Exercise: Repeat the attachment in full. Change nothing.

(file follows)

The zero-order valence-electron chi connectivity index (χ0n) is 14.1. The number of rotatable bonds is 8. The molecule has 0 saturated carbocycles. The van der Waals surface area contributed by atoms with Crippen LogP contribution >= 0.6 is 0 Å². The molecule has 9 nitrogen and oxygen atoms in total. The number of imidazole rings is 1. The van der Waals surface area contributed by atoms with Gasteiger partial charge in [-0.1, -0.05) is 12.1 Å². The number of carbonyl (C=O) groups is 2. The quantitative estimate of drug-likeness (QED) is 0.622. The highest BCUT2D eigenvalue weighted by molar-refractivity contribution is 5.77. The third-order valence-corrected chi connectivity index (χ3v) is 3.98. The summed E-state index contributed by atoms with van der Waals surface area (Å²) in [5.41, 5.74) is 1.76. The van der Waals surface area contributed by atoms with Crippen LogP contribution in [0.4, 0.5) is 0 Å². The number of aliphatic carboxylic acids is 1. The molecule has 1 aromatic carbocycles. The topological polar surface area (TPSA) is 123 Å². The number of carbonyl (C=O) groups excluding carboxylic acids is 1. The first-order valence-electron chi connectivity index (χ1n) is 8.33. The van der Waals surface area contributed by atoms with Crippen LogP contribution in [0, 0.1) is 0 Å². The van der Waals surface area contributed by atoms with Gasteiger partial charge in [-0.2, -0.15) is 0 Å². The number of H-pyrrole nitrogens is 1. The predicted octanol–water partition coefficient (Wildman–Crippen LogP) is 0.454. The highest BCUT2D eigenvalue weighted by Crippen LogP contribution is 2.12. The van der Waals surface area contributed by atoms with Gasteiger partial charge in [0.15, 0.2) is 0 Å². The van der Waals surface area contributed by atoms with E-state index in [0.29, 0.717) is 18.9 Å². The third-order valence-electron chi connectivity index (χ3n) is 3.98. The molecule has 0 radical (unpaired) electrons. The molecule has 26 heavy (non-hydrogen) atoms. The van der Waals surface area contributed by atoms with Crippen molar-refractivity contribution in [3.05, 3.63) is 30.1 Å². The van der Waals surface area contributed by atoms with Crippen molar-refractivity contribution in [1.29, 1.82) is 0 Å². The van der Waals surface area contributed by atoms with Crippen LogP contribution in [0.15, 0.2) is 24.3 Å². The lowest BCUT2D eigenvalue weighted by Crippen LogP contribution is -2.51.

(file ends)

The zero-order valence-electron chi connectivity index (χ0n) is 14.1. The number of rotatable bonds is 8. The molecule has 0 saturated carbocycles. The van der Waals surface area contributed by atoms with Crippen LogP contribution >= 0.6 is 0 Å². The molecule has 9 nitrogen and oxygen atoms in total. The number of imidazole rings is 1. The van der Waals surface area contributed by atoms with Gasteiger partial charge in [-0.1, -0.05) is 12.1 Å². The number of carbonyl (C=O) groups is 2. The quantitative estimate of drug-likeness (QED) is 0.622. The highest BCUT2D eigenvalue weighted by molar-refractivity contribution is 5.77. The third-order valence-corrected chi connectivity index (χ3v) is 3.98. The summed E-state index contributed by atoms with van der Waals surface area (Å²) in [5.41, 5.74) is 1.76. The van der Waals surface area contributed by atoms with Crippen LogP contribution in [0.4, 0.5) is 0 Å². The number of aliphatic carboxylic acids is 1. The molecule has 1 aromatic carbocycles. The topological polar surface area (TPSA) is 123 Å². The number of carbonyl (C=O) groups excluding carboxylic acids is 1. The first-order valence-electron chi connectivity index (χ1n) is 8.33. The van der Waals surface area contributed by atoms with Crippen LogP contribution in [0, 0.1) is 0 Å². The van der Waals surface area contributed by atoms with Gasteiger partial charge in [-0.2, -0.15) is 0 Å². The number of H-pyrrole nitrogens is 1. The predicted octanol–water partition coefficient (Wildman–Crippen LogP) is 0.454. The highest BCUT2D eigenvalue weighted by Crippen LogP contribution is 2.12. The van der Waals surface area contributed by atoms with Gasteiger partial charge in [0.15, 0.2) is 0 Å². The van der Waals surface area contributed by atoms with E-state index in [0.29, 0.717) is 18.9 Å². The third-order valence-electron chi connectivity index (χ3n) is 3.98. The molecule has 0 radical (unpaired) electrons. The molecule has 26 heavy (non-hydrogen) atoms. The van der Waals surface area contributed by atoms with Crippen molar-refractivity contribution in [3.05, 3.63) is 30.1 Å². The van der Waals surface area contributed by atoms with Crippen molar-refractivity contribution in [1.29, 1.82) is 0 Å². The van der Waals surface area contributed by atoms with Crippen LogP contribution in [0.15, 0.2) is 24.3 Å². The lowest BCUT2D eigenvalue weighted by Crippen LogP contribution is -2.51.